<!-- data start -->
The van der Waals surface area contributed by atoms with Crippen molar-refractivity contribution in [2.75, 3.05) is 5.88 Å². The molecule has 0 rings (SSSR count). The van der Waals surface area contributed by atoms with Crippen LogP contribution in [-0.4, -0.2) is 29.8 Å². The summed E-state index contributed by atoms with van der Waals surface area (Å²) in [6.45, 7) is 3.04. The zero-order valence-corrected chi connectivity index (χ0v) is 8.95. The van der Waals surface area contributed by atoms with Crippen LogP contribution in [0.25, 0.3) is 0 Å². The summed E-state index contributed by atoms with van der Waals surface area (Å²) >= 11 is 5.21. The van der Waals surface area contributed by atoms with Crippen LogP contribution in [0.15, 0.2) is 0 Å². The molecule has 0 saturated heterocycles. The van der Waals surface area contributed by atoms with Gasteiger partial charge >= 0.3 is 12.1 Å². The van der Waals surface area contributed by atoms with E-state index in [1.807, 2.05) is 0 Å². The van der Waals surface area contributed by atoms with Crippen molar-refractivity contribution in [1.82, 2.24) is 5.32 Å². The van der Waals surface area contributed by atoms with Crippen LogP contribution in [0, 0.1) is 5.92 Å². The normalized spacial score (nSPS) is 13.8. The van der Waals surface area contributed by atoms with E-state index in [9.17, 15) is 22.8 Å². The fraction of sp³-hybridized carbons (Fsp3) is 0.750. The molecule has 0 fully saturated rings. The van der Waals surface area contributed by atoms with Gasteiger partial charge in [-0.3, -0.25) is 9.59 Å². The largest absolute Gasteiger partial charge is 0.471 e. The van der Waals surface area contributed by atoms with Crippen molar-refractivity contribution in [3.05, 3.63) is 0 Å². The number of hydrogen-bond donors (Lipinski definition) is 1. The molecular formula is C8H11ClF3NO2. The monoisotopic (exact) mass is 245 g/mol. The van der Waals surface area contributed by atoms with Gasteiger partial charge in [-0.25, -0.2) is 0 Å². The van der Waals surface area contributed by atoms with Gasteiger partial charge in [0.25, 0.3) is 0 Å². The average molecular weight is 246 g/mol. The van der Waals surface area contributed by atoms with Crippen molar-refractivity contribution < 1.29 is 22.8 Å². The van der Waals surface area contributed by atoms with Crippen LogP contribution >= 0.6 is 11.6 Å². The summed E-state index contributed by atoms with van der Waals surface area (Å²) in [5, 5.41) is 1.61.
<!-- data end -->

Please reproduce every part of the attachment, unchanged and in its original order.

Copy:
The van der Waals surface area contributed by atoms with Crippen molar-refractivity contribution in [2.75, 3.05) is 5.88 Å². The molecule has 0 rings (SSSR count). The van der Waals surface area contributed by atoms with Crippen LogP contribution in [-0.4, -0.2) is 29.8 Å². The summed E-state index contributed by atoms with van der Waals surface area (Å²) in [6.45, 7) is 3.04. The zero-order valence-corrected chi connectivity index (χ0v) is 8.95. The van der Waals surface area contributed by atoms with Crippen LogP contribution in [0.25, 0.3) is 0 Å². The summed E-state index contributed by atoms with van der Waals surface area (Å²) >= 11 is 5.21. The van der Waals surface area contributed by atoms with Crippen LogP contribution in [0.15, 0.2) is 0 Å². The molecule has 0 saturated heterocycles. The van der Waals surface area contributed by atoms with Gasteiger partial charge >= 0.3 is 12.1 Å². The van der Waals surface area contributed by atoms with E-state index in [1.807, 2.05) is 0 Å². The van der Waals surface area contributed by atoms with Crippen molar-refractivity contribution in [1.82, 2.24) is 5.32 Å². The van der Waals surface area contributed by atoms with Crippen LogP contribution in [0, 0.1) is 5.92 Å². The normalized spacial score (nSPS) is 13.8. The van der Waals surface area contributed by atoms with E-state index in [9.17, 15) is 22.8 Å². The fraction of sp³-hybridized carbons (Fsp3) is 0.750. The molecule has 0 fully saturated rings. The van der Waals surface area contributed by atoms with Gasteiger partial charge in [-0.3, -0.25) is 9.59 Å². The largest absolute Gasteiger partial charge is 0.471 e. The van der Waals surface area contributed by atoms with Crippen molar-refractivity contribution in [3.05, 3.63) is 0 Å². The number of hydrogen-bond donors (Lipinski definition) is 1. The molecular formula is C8H11ClF3NO2. The monoisotopic (exact) mass is 245 g/mol. The van der Waals surface area contributed by atoms with Gasteiger partial charge in [-0.25, -0.2) is 0 Å². The van der Waals surface area contributed by atoms with Gasteiger partial charge in [0.25, 0.3) is 0 Å². The average molecular weight is 246 g/mol. The van der Waals surface area contributed by atoms with Crippen molar-refractivity contribution < 1.29 is 22.8 Å². The van der Waals surface area contributed by atoms with Crippen LogP contribution >= 0.6 is 11.6 Å². The summed E-state index contributed by atoms with van der Waals surface area (Å²) in [5, 5.41) is 1.61.